Tuesday, March 24, 2009

Lions Roar Photography







Photo by Keely Tinkle(?)






Photo by Colt Keller (?)


















Photo by Keely Tinkle









Photo by Kaityln Wiloth







Photo by Keely Tinkle














Photo by Maggie Shirley (Welcome to the Feed Store)









Photo by Melany Maurer "Where do students get their news?"






















Photo by Colt Keller





Photo by Keely Tinkle





Photo by Colt Keller





Photo by Mary Garvin (That bump would be a bullet)

Photo by Mary Garvin (No more bullet)




Photo by Maggie Shirley



Photo by Mary Garvin (We actually weren't allowed to use this photo because there's too much skin showing)






Photo by Melany Maurer "Junior paints her dream"





Photo by Mary Garvin





Photo by Mary Garvin





Photo by Mary Garvin

Photo by Mary Garvin

Hunting with the boys gone wrong

Photo&Story by Mary Garvin
School Paper, The Lion's Roar
4/10/09

On a night out hunting with the boys, junior Rhone LaBonte knew he'd be shooting something, he just didn't know it'd accidentally be his best friend, junior KC Jones.
"All I know is that we were driving down the road varmint huntin' and all of a sudden a shot goes off from inside the truck and Rhone starts screamin', 'It wasn't me! It wasn't me!'," junior Cole Moore said.
LaBonte, Moore, and Jones were out varmint hunting after dark with juniors Cody Alexander and JT Bowman on their friend, Robert Putnam's, ranch. The group was driving around the ranch in Putnam's pickup with LaBonte, Putnam, and Alexander inside the truck. Jones was in the back sitting on the toolbox with his elbows resting on top of the truck. LaBonte had just shot at something from inside the truck and as he pulled his .22 in through the window, the safety switched off. He held the gun beside him, barrel facing up, and when the truck hit a bump, the gun went off. The bullet sailed through the ceiling of the cab, through Jones's coveralls, and into his side.
"I heard the shot go off and was looking around to see what had been shot, but then I got this sharp pain like I had just hit my funny bone," Jones said. "I turned to look at my elbow and my whole arm was floppin' in the air like a water hose under too much pressure. My hand was all purple."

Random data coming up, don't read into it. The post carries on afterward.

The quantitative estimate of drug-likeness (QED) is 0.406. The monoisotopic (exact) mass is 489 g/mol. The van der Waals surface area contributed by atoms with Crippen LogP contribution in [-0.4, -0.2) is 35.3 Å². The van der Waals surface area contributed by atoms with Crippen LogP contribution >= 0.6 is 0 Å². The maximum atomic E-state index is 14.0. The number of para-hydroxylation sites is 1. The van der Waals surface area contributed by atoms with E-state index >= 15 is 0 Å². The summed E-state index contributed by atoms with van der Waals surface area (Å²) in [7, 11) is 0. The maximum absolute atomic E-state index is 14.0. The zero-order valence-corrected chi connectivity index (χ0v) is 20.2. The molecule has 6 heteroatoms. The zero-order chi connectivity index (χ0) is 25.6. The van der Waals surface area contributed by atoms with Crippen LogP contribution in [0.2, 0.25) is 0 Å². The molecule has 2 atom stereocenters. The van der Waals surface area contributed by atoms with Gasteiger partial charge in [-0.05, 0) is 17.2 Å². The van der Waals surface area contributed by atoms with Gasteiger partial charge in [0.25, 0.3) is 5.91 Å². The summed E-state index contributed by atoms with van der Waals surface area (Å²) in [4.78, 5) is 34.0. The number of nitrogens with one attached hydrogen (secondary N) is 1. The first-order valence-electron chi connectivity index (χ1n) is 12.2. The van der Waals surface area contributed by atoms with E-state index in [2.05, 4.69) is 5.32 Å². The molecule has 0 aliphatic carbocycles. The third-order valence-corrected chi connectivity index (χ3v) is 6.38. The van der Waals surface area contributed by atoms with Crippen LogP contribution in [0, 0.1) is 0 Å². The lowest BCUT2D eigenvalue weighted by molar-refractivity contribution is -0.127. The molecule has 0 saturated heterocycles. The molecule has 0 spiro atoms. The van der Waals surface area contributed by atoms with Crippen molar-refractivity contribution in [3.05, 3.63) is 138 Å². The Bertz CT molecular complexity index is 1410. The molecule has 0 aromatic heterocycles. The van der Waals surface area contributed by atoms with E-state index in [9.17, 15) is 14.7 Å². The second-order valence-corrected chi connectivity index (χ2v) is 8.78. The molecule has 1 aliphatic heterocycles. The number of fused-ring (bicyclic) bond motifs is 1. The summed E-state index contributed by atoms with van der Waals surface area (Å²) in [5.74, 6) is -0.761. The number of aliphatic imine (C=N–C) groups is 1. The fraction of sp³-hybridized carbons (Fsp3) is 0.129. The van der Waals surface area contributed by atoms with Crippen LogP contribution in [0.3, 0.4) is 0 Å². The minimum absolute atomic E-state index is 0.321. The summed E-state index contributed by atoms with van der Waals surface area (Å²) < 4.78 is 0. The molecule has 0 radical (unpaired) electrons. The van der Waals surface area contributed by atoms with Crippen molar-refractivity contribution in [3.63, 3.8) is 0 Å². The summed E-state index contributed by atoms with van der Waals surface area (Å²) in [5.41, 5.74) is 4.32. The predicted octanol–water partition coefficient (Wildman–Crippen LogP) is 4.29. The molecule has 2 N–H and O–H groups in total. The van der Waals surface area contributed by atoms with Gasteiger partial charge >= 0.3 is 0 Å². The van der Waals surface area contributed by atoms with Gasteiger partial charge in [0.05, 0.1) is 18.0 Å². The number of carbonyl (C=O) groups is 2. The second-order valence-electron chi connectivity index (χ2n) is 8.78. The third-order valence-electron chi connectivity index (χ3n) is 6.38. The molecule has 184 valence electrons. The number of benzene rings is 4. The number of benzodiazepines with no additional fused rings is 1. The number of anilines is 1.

After exclaiming a few profanities, the group pulled over to examine Jones.
"I started freaking out when I realized my gun had shot KC. At first I thought it was my fault, I had just shot my best friend," said LaBonte. "They reassured me that it wasn't my fault though. I just wanted him to be okay."
Jones slipped out of his coveralls to reveal a once white shirt now soaked in blood. The group then immediately turned around and headed to the highway to meet an ambulance.
"KC was just sitting in the back of the pick up whistling and telling us to turn up the radio and drive faster," Moore said. "Everyone should know this wasn't Rhone's fault. It could've happened to anyone."
One might think that after being shot, if the bullet were still in the body, it would be taken out. However, this was not the case with Jones. Jones' bullet was left in his body and was very visible, even mobile, for several weeks. The bullet entered under Jones's right arm and traveled up over his shoulder. It stopped just beneath his skin, and minorly damaged the nerves in his right hand. It could take up to six months for the nerves to recover-if ever.
"It's like something out of a sci-fi movie. He gets shot, but it misses his major arteries and bones. It's a miracle really," junior Dacoda White said. "It's something you'd expect to happen to KC. Crazy things always happen to him and he just laughs it off."
Jones agrees that it is somewhat of a miracle.
"It feels like God has given me a second chance at life," Jones said. "That bullet could've hit my lungs or even my heart, but it didn't. It makes me want to start going to church more and cuss a little less. I have a second chance, I don't want to screw it up."
The bullet, however, was removed during spring break. Doctors said he could leave the bullet in if he wanted to avoid surgery, but now that the bullet is practically sitting on top of his shoulder under his skin, removing the bullet was no longer such a high risk. Since removed, Jones has been able to feel his right hand for the first time since his accident.
"When I got home my mom and sister freaked out and didn't want me to hunt anymore," Jones said. "My little brother thought it was awesome though."
Jones still makes hunting and camping a frequent activity, regardless of the past.
"We don't bring our guns camping anymore," Jones said with a laugh. "We're always careful, it was just an accident."